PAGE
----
Finally I did go back to the counter, and when I asked when the class would be over, they told me I could just leave the postcards there. Afterwards, because I have old wounds from childhood and am made of the most delicate porcelain known to humankind, I hid in the first bathroom I found and cried it out. For the rest of the day, I suffered all the classic symptoms of a psychic attack, and this evening I came down with a cold.

* * *

There’s a lot to unpack here, isn’t there?

My first reaction, in situations like this, is to dissect all my actions and try to figure out who was wrong and who was right. Was I obviously not supposed to enter the courtyard? Like I said, the doors were open, and the shopkeeper explicitly told me to do so. I teach, too, and I put myself in the teacher’s place: would I have been as angry as she was, if I was leading a class and someone had quietly entered from the back? Well, no, especially if it was an open space attached to a busy store.

Then again, I teach college, not yoga. Maybe I really was as stupid and disgusting as this person clearly thought I was.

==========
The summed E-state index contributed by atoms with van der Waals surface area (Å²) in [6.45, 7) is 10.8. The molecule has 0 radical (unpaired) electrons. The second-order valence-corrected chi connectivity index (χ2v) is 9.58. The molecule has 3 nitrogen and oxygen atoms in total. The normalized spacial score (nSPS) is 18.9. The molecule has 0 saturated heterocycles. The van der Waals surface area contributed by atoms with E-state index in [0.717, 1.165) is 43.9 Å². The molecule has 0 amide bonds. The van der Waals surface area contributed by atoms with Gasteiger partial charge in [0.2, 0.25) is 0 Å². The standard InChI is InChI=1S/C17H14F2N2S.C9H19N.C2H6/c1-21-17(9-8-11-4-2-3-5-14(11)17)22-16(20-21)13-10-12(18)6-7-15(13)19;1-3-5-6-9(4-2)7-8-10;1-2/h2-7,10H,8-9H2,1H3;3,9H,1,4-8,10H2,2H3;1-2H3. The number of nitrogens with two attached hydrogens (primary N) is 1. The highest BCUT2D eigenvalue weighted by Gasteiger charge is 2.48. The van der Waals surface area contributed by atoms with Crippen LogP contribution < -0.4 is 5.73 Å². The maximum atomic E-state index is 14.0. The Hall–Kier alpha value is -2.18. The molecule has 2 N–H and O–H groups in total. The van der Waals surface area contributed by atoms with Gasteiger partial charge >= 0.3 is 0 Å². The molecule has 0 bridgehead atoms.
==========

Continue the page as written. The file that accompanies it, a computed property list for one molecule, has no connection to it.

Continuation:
But then it hit me–all these questions were really the wrong way to approach this situation. The bottom line was this: even if someone does something completely oblivious in your space, even if they blunder in and unwittingly violate all rules of decorum, you treat them with compassion! At the library where I work, we get patrons talking loudly on their phones, singing to themselves, taking off their shoes, falling asleep and snoring–and unless the patron is behaving aggressively or dangerously, our first response is always politeness. Even if we roll our eyes in exasperation the moment we’re cloistered in our offices, we are never permitted to be hostile or rude to patrons. Never. And if they are aggressive, our response is to deescalate and calmly call security.